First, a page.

first_img “This means that the JAS will have to stand on its own two feet, and it will have to make money, so that it can finance its operations,” the Minister explained, as he addressed the Montpelier Agricultural and Industrial Show in St. James on April 22. Minister without Portfolio in the Ministry of Industry, Commerce, Agriculture and Fisheries, Hon. J.C. Hutchinson, has informed that the Jamaica Agricultural Society (JAS) will be transitioning from a government to a non-governmental organisation (NGO) over the next two years. The Minister pointed out that the 125-year-old organisation, which currently boasts over 220 members, would no longer receive the annual sum of $100 million that was used to fund operations at the JAS. Story Highlights Minister without Portfolio in the Ministry of Industry, Commerce, Agriculture and Fisheries, Hon. J.C. Hutchinson, has informed that the Jamaica Agricultural Society (JAS) will be transitioning from a government to a non-governmental organisation (NGO) over the next two years.“This means that the JAS will have to stand on its own two feet, and it will have to make money, so that it can finance its operations,” the Minister explained, as he addressed the Montpelier Agricultural and Industrial Show in St. James on April 22.The Minister pointed out that the 125-year-old organisation, which currently boasts over 220 members, would no longer receive the annual sum of $100 million that was used to fund operations at the JAS.Meanwhile, Mr. Hutchinson encouraged farmers to view what they do as a business in order for them to get maximum output from the agricultural sector.Minister without Portfolio in the Ministry of Industry, Commerce, Agriculture and Fisheries, Hon. J.C. Hutchinson (right), in discussion with President of the Hanover Bee Farmers’ Cooperative Society, Winford Murray (left), at the Montpelier Agricultural and Industrial Show, held in St. James, on April 22. With the Minister (from second left) are Member of Parliament, Victor Wright; and President of the St. James Association of Branch Societies of the Jamaica Agricultural Society (JAS), Glendon Harris. The crops, when reaped, will be graded and distributed, with grade ‘A’ going to hotels and the export market; grade ‘B’ will be sold to the local market, and grade ‘C’ will be used to make purées, juices and other value-added items.The Montpelier Agricultural and Industrial Show was organised by the St. James Association of Branch Societies of the JAS. It is staged annually to promote the work of farmers in Western Jamaica. “Farming cannot go on as usual; it cannot be the same old, same old thing. We now have to look at farming as a business,” the Minister emphasised.“One of the biggest problems in agriculture is marketing. Farmers will come into agriculture and the first thing they ask about is the market. What we find now is that of the crops grown, higglers take the best produce, and the rest goes to waste. It is time now that we move to an area whereby we can market everything that the farmer grows,” he said.Mr. Shaw said that the first agro-economic zone, which will be established at Holland in St. Elizabeth, will tackle that very issue.The 2,400-acre agro-economic zone will be comprised of farms as well as packaging and processing facilities. The project is expected to provide jobs for over 900 persons.Minister without Portfolio in the Ministry of Industry, Commerce, Agriculture and Fisheries, Hon. J.C. Hutchinson (left), watches as owner of Just-A-Juice Cane Juice Limited, Melvin Jones, demonstrates the proper way to use a cane juicer. Also observing are (from second left): President of the St. James Association of Branch Societies of the Jamaica Agricultural Society (JAS), Glendon Harris; and Member of Parliament, Victor Wright. Occasion was the Montpelier Agricultural and Industrial Show, which was held in St. James on April 22.last_img read more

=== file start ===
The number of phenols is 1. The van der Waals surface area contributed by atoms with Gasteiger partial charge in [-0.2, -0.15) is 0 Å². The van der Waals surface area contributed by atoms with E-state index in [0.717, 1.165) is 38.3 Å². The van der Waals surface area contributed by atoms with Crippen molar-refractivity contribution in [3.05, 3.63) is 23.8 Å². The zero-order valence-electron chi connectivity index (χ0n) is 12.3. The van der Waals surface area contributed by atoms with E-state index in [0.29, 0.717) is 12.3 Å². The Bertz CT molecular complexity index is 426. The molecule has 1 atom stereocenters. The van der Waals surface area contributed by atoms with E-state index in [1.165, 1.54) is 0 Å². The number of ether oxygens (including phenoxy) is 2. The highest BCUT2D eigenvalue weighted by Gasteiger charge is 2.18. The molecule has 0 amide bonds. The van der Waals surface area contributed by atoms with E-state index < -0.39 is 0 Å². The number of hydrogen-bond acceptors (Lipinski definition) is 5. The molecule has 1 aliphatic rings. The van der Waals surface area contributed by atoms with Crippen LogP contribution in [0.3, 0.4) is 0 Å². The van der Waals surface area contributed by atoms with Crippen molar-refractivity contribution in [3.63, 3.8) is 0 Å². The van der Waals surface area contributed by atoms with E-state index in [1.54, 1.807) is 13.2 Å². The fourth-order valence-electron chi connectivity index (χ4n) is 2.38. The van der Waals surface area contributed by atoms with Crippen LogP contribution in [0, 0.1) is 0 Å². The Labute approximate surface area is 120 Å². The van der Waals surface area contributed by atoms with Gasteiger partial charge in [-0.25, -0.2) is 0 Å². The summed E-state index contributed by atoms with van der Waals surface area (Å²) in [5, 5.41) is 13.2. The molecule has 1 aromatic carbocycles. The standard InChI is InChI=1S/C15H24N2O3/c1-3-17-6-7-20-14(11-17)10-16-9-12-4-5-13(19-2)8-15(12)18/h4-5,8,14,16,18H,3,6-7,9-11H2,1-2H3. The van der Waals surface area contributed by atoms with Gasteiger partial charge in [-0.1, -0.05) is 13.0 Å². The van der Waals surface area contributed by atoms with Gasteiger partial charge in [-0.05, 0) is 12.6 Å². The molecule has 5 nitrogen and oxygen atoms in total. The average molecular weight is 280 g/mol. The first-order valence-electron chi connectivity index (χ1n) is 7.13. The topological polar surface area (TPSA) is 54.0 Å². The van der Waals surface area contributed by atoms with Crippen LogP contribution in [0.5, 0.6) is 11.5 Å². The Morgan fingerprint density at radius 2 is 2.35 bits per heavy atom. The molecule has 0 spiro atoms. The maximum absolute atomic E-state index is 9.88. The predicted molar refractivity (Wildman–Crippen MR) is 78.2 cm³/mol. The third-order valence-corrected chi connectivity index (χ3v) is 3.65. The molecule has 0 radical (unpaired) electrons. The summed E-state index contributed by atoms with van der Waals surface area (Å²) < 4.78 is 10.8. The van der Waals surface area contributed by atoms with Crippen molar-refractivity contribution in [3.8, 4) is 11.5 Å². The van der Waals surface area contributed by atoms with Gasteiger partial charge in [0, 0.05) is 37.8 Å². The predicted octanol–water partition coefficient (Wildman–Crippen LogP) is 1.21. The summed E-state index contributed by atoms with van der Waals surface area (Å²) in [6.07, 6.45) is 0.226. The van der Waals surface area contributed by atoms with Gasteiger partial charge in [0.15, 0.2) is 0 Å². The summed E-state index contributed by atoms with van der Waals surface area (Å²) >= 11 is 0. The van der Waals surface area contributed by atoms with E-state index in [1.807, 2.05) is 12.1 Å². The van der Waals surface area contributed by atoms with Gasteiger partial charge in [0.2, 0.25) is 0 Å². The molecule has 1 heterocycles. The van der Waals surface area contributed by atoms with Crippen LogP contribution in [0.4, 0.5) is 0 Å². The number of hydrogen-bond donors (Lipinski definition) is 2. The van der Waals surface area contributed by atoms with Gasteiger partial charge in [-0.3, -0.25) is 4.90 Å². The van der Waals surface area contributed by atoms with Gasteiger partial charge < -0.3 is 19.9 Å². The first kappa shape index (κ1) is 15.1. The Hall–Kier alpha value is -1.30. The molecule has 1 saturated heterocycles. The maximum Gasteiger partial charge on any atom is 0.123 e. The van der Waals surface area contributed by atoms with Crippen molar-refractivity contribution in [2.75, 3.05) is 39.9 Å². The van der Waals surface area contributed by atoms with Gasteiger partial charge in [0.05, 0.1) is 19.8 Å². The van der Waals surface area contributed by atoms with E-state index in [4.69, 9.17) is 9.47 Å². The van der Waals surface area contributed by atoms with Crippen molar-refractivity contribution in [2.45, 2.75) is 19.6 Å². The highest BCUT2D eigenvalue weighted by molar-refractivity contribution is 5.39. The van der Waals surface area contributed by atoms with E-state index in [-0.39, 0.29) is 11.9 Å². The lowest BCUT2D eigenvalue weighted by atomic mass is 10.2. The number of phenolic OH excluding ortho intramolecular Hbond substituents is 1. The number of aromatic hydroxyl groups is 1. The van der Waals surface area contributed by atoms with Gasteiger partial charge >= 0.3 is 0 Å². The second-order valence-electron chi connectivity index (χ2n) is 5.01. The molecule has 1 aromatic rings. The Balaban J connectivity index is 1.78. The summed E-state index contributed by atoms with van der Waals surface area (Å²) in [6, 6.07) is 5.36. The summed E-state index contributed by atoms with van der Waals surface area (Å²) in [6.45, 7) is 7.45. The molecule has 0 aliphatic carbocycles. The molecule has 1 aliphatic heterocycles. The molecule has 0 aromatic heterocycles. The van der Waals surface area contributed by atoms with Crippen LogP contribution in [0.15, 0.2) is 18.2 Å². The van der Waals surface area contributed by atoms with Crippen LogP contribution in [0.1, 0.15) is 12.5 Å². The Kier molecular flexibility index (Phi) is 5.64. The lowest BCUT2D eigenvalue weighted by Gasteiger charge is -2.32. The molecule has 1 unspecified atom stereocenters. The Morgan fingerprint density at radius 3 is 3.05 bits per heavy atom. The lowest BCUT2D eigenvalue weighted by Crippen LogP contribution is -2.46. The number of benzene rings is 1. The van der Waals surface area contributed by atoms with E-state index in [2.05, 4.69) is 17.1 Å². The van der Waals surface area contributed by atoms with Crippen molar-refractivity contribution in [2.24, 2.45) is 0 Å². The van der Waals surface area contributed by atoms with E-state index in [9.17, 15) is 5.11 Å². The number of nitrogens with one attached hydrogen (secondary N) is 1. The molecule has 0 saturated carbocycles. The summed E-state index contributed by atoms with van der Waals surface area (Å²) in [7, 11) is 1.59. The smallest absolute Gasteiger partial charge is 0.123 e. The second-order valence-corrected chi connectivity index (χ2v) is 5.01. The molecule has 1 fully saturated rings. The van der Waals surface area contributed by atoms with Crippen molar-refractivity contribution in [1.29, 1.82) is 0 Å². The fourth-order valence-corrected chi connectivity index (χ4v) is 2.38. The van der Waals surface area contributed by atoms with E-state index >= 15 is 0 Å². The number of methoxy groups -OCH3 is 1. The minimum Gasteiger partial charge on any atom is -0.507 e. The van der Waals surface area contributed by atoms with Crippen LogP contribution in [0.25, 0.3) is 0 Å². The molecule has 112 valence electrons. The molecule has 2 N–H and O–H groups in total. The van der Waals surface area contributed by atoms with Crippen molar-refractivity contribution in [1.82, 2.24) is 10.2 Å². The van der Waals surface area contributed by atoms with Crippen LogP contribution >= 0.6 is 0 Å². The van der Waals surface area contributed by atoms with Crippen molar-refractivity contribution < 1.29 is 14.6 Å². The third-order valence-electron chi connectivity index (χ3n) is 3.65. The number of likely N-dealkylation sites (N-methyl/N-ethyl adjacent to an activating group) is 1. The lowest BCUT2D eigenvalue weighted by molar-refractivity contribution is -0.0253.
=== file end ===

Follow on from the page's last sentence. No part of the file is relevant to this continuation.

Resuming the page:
Mens hockey No 11 Buckeyes hoping to bounce back with weekend series

Members of Ohio State’s men’s ice hockey team celebrate a goal by freshman forward Tanner Laczynski (9) in the third period of the Buckeye’s game against Bowling Green on Oct. 22. The Buckeyes won 6-1. Credit: Breanna Crye | For The LanternAfter being swept last weekend by No. 18 Wisconsin, the Ohio State men’s hockey team (12-6-6, 3-4-1-1) travels to Ann Arbor, Michigan, this weekend for a conference clash with the rivaled Michigan Wolverines.The Buckeyes will remain without senior forward and captain Nick Schilkey due to injury, as well as senior defender Josh Healey, who was suspended for Friday’s matchup after a hit on Wisconsin senior forward Grant Besse during a game against the Badgers on Jan. 28.As a player averaging 32 minutes per game this season, Scarlet and Gray coach Steve Rohlik said Healey’s presence will be tough to replace on the ice, but added that his absence allows an opening for other guys to step into his place.“We’re a resilient group, and we’ll have 16 (players) dressed, ready to go,” Rohlik said. “He’s going to be missed, but that’s just going to make sure that other guys pick their pace up and are better.”The Wolverines (8-12-2, 1-6-1-1) began conference play this season with three straight losses, and now lie in fifth place in the Big Ten standings after losing four of their last six games.Despite recent results, Rohlik said his team can’t look past last season’s conference tournament champions. He added that OSU will need to bring its all in order to leave the state of Michigan with two victories this weekend.“Michigan is Michigan. They’re capable of beating anyone in the country, and we understand that,” Rohlik said. “We’ve got a lot of respect for who they are, what they are, and I say this all the time but we’re going to have to be at our best to win hockey games, and we’re going to have to bring it Friday to get a win.”Yost Ice Arena, the home of Wolverine hockey, is a bucket list venue for any hockey fan. With that, Scarlet and Gray sophomore forward Mason Jobst — who leads the Buckeyes in points this year and currently sits on a 10-game point streak — said OSU has played in a handful of tough settings so far this season, and that the Buckeyes welcome the challenge of another this weekend.“We’ve played in a few barns this year that have been pretty hostile, so it’s always good to have experience coming back,” Jobst said. “I think the young guys have done a great job handling it, and Yost will be a fun place to play, so I think everyone’s pretty excited.”Puck drop for Friday’s Game One of this series is slated for 8 p.m., while Saturday’s Game Two start is set for 7:30 p.m. read more